Title: Julian is a Mermaid
Author: Jesica Love
Illustrator: Jessica Love
Publisher: Walker Books
Genre: Children’s picture book
Book format: Hardback
Description: The day Julian sees three mesmerizing women, everything changes. All he can think of is becoming a mermaid himself.
But what will his Nana think?
*Free copy provided by publisher for review…
Review: This is a lovely book all about celebrating who you are, or want to be. ‘Julian is a Mermaid’ is a hardback book, a little smaller than A4 in size and has a lovely papery finish to the cover. Inside there are thick matt pages filled with very colourful illustrations and a little bit of text. There is a very simple story, Julian is with his Nana riding on a subway when he sees three woman dressed as mermaids boarding the same train. He’s mesmerised by their beautiful outfits, he loves mermaids and imagines himself as one. When he gets home with his Nana, while alone, he decides to dress completely as a mermaid (including make up) but then his Nana sees him.
Julian’s Nana looks upset but then she changes her outfit and takes him outside, still dressed in his mermaid outfit. The story then continues, it’s impossible not to reveal the ending as it’s so short, with Julian’s Nana taking him to a carnival where there are other people dressed as mermaids. The final images in the book show everyone having fun, dressed in mermaid outfits, even his Nana. The book may be very simple but the message is very powerful, Julian’s Nana accepts him for who he is. Julian not only wants to be a mermaid but believes he is one, and what makes this story lovely is the acceptance he gets.
I’ve seen a bit of negativity on this book from some amazon reviewers but I’m very surprised by their comments as I think they’ve missed the point of this story. There are complaints about the book being about transgenderism and issues around being feminine when kids don’t understand that at a young age, however for some kids, whether it’s a complex issue of feeling/believing they are a girl (or boy) or just simply feeling like you don’t fit in, this book tells kids they can be who they believe they are, that it’s okay to feel and be different. There have also been complaints about the way the women appear in the book, images of scantily clad women and bottoms hanging out, but I don’t see anything that I haven’t seen as a child during a carnival, and the bottoms are merely what some people naturally look like, I think the reviewers complaining are overthinking this and seeing what kids wouldn’t.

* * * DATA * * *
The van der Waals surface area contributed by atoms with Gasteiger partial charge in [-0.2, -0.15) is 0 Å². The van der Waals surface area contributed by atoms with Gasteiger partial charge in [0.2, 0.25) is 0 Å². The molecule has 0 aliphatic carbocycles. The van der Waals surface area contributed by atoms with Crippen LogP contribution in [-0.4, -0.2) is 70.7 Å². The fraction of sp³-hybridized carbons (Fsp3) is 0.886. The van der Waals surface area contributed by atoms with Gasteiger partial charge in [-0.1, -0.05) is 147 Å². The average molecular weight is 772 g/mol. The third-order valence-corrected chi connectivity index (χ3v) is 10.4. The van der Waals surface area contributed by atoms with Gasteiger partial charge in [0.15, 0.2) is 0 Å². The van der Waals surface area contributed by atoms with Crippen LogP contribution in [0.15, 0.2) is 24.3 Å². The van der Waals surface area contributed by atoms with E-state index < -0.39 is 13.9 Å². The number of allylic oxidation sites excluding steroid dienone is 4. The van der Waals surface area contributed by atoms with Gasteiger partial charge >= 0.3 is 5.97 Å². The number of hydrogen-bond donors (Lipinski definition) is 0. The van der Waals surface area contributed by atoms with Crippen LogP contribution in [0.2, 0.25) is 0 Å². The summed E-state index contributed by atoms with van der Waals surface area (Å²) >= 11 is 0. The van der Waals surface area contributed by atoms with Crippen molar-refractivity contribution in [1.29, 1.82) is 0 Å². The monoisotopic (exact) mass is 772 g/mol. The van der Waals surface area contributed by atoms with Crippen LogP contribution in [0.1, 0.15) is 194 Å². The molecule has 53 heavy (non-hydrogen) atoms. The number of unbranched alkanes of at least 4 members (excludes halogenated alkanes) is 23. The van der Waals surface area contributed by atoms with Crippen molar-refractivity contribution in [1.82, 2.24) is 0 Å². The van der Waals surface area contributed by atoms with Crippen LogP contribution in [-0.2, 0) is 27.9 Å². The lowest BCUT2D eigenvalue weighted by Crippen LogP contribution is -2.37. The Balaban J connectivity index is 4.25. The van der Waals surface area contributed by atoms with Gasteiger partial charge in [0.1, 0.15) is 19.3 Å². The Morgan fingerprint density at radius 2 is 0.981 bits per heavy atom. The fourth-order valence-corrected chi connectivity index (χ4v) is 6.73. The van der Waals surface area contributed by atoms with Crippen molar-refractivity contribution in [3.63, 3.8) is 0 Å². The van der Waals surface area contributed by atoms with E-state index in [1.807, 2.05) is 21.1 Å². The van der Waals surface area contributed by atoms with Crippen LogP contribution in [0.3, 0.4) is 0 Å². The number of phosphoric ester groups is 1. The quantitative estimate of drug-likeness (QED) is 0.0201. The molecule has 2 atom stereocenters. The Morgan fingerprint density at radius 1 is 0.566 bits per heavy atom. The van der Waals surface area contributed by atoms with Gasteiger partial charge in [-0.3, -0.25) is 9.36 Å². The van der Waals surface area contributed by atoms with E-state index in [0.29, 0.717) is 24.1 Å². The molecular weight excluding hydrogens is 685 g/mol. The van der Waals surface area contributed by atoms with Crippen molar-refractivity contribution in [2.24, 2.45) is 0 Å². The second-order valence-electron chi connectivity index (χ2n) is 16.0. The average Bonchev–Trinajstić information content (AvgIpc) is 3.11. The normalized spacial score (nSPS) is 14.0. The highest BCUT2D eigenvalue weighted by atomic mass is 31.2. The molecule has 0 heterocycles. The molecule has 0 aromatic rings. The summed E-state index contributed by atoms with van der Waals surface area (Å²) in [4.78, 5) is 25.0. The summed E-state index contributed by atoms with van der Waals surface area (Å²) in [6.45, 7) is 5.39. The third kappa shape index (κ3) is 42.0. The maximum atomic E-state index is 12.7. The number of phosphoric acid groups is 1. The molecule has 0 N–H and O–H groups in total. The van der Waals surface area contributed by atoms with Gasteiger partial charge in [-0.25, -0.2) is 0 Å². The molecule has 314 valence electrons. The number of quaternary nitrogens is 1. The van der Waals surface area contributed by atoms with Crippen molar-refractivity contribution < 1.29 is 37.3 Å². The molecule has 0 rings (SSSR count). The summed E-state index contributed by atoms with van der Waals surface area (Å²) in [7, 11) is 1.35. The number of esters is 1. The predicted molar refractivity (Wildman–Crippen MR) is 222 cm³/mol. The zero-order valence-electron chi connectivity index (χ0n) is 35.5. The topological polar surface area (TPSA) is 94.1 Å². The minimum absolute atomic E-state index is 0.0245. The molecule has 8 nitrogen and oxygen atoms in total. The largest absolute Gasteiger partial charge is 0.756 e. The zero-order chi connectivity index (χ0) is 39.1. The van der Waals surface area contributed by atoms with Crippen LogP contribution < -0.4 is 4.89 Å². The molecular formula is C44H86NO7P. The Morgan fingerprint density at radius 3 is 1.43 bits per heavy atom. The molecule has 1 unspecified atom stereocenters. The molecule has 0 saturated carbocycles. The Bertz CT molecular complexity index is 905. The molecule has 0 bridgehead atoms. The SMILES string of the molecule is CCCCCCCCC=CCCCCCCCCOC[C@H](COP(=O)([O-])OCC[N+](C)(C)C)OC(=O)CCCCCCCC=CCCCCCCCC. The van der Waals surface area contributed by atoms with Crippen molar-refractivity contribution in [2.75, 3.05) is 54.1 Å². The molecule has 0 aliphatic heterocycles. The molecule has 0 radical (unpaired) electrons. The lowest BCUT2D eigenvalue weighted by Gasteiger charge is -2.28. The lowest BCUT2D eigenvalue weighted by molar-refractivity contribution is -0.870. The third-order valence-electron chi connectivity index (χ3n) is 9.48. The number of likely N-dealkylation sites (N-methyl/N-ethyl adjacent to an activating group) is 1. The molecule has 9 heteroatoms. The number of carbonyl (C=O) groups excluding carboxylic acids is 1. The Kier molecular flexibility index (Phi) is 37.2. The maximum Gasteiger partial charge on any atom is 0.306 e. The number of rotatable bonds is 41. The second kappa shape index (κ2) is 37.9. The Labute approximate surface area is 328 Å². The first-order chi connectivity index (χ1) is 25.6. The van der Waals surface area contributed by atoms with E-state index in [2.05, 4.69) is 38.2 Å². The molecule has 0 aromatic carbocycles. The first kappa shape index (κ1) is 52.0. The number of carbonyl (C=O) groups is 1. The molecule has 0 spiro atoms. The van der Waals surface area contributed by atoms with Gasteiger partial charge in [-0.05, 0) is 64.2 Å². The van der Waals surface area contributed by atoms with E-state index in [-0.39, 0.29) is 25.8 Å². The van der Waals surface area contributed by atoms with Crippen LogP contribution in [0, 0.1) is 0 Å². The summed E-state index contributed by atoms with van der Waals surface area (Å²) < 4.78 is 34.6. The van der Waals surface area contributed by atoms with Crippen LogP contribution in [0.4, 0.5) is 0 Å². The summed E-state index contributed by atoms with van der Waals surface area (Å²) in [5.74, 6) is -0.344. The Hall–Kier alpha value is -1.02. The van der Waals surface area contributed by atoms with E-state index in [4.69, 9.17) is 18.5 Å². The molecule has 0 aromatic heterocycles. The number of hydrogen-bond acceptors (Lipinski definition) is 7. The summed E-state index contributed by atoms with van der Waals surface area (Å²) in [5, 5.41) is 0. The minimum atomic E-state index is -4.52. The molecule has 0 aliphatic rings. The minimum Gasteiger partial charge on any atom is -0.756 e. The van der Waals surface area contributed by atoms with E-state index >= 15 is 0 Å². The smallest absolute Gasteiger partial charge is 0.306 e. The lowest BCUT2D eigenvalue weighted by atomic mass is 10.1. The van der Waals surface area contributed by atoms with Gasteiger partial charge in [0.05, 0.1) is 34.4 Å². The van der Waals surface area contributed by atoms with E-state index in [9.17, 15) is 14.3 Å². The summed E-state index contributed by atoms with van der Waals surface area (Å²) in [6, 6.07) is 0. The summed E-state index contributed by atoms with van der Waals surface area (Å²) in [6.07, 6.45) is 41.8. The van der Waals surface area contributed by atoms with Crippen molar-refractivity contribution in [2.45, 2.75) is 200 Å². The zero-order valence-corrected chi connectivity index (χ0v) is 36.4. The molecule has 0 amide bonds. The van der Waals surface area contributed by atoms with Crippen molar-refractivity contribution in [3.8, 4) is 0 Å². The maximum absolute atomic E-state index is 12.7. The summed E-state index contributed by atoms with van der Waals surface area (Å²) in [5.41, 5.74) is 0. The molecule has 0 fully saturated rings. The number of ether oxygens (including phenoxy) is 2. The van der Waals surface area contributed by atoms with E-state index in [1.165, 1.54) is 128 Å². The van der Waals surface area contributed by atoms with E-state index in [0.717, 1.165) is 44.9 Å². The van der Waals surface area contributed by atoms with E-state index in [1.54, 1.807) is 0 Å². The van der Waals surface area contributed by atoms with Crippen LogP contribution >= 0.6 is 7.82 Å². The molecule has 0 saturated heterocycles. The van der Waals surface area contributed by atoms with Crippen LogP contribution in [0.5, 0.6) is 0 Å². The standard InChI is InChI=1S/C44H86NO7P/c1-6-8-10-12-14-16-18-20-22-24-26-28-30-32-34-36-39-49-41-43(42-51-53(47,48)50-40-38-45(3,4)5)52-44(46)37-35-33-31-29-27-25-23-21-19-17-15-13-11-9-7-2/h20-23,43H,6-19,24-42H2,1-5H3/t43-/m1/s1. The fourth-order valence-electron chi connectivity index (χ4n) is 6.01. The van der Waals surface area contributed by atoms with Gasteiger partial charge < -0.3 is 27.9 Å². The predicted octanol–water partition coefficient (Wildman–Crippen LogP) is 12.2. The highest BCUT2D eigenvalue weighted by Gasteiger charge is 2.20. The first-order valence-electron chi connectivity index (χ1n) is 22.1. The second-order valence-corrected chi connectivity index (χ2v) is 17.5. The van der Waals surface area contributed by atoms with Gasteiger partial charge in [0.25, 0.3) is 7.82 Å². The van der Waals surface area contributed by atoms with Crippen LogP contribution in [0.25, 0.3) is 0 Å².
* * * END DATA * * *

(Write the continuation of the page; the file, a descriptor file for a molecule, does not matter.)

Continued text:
The images are lovely, they are very detailed and look a bit like detailed watercolours. I like how colourful the whole book is and the effect of each image with a brown background to each page rather than a usual background of white. There’s a very fun feel to each picture, and I love the way all the people have been drawn, there’s a lot of character in all of them. I also like the way that many people are far from skinny which is sometimes missed in picture books.
I really like this book, it’s a fun story teaching kids to be themselves and that it’s alright to feel different. It’s also a great book for just looking at, and I love it for the images alone. I can’t help but look at this book again and again to spot all the different details in the carnival pictures. I think some reviewers have really missed the point of this book, whether it’s a deep message or just a simple one, kids will like this book just for the images, and if it helps some children who feel different to feel better about themselves, and creates understanding in others, that’s a bonus.
-Review first appeared online June 2018 – now republished here.
What do you think of this book? Do you like the images and overall message? Let me know what you think in the comments below 🙂